The year 2022 has seen the end of two long-running TV shows: The Walking Dead and Grey’s Anatomy. Technically, Grey’s Anatomy is still going but with the departure of the titular character how much longer can it really play? You can’t have The Fresh Prince of Bel-Air without Will Smith.
I never watched Grey’s Anatomy growing up, but I did watch the first three seasons of The Walking Dead. Long enough to first become fully invested in the protagonists and then completely over the use of essentially the same, recycled storylines. I honestly forgot either show was still playing until the major announcements came this year.
Anyway, these shows got me thinking about an old blog post of mine that asked the question: have we forgotten how (or when) to say goodbye? Is that why we allow these television shows to run on and on years after they last commanded national attention, like a bad party guest lingering well into the post-party cleanup?
Maybe it has something to do with the advent of texting, because there’s never really a ‘goodbye’ in a text conversation. Eventually, one person sends a text that is clearly meant to be the end of the conversation, and the receiver is supposed to understand that. There’s no Alright Fred, have a Merry Christmas and I’ll see you next week. Bye now!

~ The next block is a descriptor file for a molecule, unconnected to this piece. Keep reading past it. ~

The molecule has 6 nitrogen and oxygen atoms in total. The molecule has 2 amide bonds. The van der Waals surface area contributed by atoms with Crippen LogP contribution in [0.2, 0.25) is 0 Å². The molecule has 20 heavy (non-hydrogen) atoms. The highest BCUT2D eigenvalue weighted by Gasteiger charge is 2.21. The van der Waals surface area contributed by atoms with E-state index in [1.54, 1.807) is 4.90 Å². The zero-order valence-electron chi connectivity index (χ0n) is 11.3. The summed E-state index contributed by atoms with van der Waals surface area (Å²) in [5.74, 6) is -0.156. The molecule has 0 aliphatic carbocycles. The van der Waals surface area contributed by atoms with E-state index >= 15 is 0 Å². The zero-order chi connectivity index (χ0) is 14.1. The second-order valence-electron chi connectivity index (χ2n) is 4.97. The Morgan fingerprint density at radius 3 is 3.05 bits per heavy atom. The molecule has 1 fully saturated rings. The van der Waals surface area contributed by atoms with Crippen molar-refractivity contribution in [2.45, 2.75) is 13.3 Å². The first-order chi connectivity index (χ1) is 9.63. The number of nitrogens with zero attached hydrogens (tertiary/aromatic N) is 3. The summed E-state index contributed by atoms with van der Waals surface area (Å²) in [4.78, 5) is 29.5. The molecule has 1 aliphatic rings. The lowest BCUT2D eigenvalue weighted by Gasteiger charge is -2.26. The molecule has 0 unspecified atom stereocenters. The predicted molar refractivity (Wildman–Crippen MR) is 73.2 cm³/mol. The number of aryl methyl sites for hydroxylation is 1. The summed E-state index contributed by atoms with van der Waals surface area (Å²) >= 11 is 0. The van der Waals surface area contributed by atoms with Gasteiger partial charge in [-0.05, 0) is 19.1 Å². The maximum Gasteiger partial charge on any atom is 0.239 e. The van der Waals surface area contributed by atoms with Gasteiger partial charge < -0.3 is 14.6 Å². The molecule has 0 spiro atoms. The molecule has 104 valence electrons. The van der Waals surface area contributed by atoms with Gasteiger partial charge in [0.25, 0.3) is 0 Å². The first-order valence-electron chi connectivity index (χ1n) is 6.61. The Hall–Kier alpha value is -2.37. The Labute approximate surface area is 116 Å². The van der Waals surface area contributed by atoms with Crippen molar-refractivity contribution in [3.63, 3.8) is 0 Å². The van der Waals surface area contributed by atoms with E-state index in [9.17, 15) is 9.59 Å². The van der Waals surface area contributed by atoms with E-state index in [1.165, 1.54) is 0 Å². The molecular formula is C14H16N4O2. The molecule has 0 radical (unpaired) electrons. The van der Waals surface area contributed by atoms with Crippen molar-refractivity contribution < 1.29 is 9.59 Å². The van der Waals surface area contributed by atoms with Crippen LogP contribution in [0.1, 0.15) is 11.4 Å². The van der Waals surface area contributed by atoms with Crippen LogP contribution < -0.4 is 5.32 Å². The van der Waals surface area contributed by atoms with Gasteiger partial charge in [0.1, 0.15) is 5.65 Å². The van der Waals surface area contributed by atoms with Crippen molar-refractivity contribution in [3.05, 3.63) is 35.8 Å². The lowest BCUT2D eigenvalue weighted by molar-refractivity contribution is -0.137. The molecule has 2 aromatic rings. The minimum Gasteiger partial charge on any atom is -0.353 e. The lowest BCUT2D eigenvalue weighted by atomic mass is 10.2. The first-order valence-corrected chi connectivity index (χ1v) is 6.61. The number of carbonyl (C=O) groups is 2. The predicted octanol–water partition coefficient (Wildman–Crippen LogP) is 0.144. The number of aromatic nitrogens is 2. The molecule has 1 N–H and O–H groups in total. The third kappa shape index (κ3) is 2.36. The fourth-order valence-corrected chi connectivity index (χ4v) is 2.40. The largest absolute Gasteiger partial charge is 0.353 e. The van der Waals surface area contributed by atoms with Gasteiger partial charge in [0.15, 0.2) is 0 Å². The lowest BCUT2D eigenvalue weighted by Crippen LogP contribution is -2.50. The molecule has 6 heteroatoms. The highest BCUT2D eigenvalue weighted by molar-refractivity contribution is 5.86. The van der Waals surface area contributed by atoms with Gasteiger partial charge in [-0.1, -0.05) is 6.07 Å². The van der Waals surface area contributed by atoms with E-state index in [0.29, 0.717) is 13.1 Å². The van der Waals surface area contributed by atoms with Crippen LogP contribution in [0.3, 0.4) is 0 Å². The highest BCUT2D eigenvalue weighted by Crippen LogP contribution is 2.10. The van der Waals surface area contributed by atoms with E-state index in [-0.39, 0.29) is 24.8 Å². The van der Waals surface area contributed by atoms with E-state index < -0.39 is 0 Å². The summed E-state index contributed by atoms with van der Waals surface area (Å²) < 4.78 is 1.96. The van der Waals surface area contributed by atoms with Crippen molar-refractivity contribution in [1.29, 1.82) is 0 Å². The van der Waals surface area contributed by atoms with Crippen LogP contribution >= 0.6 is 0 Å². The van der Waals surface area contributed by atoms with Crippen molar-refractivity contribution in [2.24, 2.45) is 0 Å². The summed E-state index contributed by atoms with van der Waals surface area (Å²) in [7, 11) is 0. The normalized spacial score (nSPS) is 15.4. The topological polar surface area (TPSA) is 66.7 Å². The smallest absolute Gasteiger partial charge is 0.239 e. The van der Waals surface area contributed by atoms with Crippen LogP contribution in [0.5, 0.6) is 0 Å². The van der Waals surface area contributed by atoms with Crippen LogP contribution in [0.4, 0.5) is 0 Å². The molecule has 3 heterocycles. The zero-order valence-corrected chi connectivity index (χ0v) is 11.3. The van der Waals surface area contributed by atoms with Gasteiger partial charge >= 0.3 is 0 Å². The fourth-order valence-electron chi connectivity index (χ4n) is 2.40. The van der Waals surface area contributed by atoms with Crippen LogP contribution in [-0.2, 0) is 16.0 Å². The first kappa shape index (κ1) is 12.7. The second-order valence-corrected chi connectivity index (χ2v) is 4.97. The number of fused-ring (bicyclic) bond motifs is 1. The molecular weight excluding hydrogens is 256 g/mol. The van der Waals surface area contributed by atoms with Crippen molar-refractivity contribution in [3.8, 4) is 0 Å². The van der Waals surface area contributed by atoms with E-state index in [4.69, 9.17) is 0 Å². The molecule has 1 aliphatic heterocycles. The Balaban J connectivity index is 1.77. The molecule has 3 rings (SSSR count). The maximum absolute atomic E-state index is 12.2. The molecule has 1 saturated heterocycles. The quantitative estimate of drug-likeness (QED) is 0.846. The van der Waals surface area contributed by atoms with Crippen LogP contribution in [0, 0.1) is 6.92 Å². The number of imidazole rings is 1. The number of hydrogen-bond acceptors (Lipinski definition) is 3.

It seems a great disservice to fans of popular media, to the characters, and even to the actors and actresses that portray these beloved characters to simply allow them to wither away in relative irrelevance. Where’s the closure? You can’t bid a proper farewell to a friend if you’re simultaneously begging them to leave.
Seinfeld had the right idea. The final season was the #1 ranked show and could have gone on for years longer, but Jerry Seinfeld turned down an extension deal. Much as the fictional version of himself advised George Costanza, he felt it was best to end the show on a high note.
That’s where I find myself when it comes to writing books. I probably could have given Zach and Abby several more zombie adventures, but I stopped with three books. Hell, I didn’t even intend to write more than one book for them at first. Throughout the entire series, I felt like I owed it to the characters to tell their story faithfully, and then to let them leave when the time was right. It pained me to do it, but I said goodbye to my first two protagonists. I felt that both were able to go out with their heads held high.
In my new Ethan Chase series, it would be even easier to carry on ad infinitum, given the more open-ended nature of the genre. But I’m not going to turn it into a cash cow. When the time is right, the series will end, and we’ll have to give Ethan a proper goodbye. It will end on a high note.
This post has become a bit rambling and is getting long, so I’ll take my own advice and end it before I get too sanctimonious. The point of it all is to say that authors, filmmakers, TV producers, should all figure out how they want their story to end and then stick to it within reason. People who fall in love with artistic creations deserve the very best from beginning to end, and that includes a proper goodbye.